On April 19, the executives of the Irish National Teachers’ Organisation, the Association of Secondary Teachers of Ireland and the Teachers’ Union of Ireland announced they are to ballot for industrial action following the rejection of the Croke Park II agreement drawn up between the government and the trade unions.

The ballots will be for industrial action up to and including strike action.

Teachers in Birmingham, UK strike over academy status

Teachers at Hamstead Hall secondary school, Birmingham took strike action Thursday against plans to change the school to academy status in June. Academy schools are free from local education authority control and can set their own pay and conditions for staff.

Academy status is being forced on hundreds of schools across England as part of continuing efforts to privatise education. Members of the National Union of Teachers are involved in the action which affected years eight, nine and ten.

Middle East

Egyptian health workers’ vigil

Egyptian doctors have fought an ongoing battle for regulations that would state terms of employment, salaries and promotions within the profession. They want a framework that stipulates free health care for the poor and fair compensation for doctors. They have threatened to go on strike again if their demands are not met.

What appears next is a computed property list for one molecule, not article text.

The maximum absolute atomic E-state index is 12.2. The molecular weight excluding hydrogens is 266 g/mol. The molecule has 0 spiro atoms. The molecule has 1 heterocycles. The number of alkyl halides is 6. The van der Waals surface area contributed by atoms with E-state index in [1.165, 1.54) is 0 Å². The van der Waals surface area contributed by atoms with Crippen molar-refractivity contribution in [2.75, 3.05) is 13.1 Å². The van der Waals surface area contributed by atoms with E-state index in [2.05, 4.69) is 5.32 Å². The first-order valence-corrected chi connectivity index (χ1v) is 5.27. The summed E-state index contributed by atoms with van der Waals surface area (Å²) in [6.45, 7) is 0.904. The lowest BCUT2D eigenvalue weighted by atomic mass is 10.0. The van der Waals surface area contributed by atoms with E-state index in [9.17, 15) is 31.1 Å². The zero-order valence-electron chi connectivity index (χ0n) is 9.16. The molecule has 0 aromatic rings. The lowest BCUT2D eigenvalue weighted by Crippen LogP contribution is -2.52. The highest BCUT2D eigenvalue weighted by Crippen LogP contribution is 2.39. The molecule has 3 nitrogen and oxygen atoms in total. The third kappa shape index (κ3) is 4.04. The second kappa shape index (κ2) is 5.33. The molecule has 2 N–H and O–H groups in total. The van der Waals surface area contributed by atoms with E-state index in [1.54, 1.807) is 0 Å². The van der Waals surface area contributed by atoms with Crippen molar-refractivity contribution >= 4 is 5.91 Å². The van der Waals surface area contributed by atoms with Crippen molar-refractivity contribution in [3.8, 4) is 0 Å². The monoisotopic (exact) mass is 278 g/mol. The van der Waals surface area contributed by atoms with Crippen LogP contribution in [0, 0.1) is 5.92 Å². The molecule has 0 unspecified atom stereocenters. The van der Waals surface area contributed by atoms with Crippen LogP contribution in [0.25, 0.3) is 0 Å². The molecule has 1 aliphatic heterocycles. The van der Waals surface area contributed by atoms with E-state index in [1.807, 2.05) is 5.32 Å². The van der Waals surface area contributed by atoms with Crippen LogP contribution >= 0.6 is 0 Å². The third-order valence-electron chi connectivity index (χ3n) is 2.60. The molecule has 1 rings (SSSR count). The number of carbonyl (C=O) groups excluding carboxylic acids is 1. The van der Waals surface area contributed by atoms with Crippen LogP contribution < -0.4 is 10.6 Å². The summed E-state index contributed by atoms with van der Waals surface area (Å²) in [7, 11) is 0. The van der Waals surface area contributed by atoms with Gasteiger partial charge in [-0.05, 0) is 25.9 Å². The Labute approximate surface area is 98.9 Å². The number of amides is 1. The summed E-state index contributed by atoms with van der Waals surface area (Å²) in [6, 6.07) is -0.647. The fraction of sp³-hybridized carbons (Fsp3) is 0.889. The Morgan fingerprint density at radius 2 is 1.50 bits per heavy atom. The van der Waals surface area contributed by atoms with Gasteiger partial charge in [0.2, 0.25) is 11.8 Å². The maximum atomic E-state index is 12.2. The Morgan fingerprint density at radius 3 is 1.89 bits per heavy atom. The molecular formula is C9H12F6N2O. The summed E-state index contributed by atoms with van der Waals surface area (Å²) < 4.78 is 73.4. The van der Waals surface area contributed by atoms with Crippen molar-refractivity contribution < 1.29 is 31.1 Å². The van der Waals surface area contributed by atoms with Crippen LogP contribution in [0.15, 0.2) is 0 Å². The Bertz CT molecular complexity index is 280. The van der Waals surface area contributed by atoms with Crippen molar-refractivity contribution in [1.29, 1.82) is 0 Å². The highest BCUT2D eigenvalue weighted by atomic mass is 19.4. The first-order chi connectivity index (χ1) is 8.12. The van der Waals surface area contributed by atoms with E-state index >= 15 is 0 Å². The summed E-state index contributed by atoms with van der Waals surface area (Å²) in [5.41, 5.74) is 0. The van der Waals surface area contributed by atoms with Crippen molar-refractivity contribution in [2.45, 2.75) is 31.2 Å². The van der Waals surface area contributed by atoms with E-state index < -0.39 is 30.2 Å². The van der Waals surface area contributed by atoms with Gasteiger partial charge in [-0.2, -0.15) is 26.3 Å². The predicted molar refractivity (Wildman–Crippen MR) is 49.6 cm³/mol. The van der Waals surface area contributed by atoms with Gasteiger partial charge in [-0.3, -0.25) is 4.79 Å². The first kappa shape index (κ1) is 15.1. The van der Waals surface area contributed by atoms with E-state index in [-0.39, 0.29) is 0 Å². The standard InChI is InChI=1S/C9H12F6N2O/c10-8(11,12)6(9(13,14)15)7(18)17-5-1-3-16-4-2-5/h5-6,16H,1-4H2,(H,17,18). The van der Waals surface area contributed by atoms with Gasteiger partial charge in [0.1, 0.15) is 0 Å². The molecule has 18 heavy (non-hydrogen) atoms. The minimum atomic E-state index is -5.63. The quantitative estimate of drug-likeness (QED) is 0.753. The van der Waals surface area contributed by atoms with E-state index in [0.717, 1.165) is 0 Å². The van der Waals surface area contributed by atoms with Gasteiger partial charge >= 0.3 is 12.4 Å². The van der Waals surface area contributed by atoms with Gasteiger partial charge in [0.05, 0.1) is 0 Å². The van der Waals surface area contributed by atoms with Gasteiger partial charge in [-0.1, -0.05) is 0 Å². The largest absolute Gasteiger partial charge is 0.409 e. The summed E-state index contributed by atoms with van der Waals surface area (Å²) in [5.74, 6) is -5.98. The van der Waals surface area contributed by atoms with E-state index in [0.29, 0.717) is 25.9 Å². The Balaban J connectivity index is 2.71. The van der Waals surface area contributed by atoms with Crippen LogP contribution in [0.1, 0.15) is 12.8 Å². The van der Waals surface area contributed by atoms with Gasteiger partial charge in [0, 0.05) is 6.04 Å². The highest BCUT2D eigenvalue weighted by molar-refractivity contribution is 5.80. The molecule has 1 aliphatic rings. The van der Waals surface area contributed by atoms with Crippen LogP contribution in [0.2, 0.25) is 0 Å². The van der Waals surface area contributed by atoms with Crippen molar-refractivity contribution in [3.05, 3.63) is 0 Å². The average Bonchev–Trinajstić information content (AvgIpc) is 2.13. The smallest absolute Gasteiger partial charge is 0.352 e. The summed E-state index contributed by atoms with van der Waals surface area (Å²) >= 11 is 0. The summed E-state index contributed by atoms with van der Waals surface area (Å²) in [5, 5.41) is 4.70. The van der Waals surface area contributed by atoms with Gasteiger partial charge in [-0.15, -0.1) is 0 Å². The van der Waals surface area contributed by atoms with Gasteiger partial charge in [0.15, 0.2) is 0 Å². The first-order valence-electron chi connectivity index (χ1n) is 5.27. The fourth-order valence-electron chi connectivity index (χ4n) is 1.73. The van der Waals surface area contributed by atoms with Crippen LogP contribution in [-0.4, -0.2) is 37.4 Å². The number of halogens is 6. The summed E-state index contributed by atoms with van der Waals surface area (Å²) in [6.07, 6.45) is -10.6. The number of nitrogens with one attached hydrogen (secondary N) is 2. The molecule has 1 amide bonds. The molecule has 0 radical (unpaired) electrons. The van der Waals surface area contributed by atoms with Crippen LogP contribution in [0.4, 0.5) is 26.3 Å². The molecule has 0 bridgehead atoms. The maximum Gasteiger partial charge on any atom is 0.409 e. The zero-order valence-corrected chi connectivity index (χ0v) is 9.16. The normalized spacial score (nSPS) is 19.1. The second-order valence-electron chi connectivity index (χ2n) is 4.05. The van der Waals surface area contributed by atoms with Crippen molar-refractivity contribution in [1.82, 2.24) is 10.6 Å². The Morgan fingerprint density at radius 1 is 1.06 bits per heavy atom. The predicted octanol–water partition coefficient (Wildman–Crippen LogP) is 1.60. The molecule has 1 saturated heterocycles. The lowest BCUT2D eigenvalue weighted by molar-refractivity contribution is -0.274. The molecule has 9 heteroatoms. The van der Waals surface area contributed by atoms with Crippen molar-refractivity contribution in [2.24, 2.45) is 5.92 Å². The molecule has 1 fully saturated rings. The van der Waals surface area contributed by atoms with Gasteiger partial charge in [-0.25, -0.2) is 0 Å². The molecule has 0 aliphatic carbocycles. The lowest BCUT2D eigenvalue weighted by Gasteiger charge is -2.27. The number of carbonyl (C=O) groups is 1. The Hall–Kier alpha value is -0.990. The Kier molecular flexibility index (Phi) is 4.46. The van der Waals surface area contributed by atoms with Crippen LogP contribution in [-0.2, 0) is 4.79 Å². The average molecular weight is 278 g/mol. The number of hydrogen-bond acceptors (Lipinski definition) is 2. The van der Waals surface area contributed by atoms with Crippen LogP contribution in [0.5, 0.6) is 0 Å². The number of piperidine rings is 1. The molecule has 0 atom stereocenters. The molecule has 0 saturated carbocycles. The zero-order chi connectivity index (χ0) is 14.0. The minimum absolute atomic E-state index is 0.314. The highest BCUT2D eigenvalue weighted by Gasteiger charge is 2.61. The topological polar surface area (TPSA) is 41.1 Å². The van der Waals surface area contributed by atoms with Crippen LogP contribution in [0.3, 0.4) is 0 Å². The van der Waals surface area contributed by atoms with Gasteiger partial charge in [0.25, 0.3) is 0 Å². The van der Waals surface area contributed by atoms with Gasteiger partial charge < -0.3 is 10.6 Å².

“Doctors and pharmacists from several professional groups held a vigil outside the Shura Council Tuesday to highlight the need for more health funding,” reported Al-Masry Al-Youm this week.

The news source continued, “The demonstration by the Doctors Without Rights, Pharmacists Without Rights, Health Defense and Doctors Ultras movements came as the upper house of Parliament reviews the fiscal year 2013/2014 budget proposed by the Cabinet.”

Previously, doctors went on strike for nearly three months beginning last October to demand an increase in the Health Ministry’s budget, better security for hospitals and a review of administrative and financial matters within the sector.

Africa

Riot police in Mozambique fire on protesting former brick makers

On April 18, riot police in Mozambique fired live ammunition in order to disperse around 200 protesting former brickmakers, who were demanding one of their representatives be released. The previous day, Refo Agostinho was seized and taken to a police station in the northern Tete province.

The workers had been staging a sit-in at the Moatize mine owned by a Brazilian firm, the Vale Group, and are demanding full compensation for the loss of employment due to them being resettled 35 kilometres away to make room for the mine. Workers blocked two roads and a railway line leading to the mine.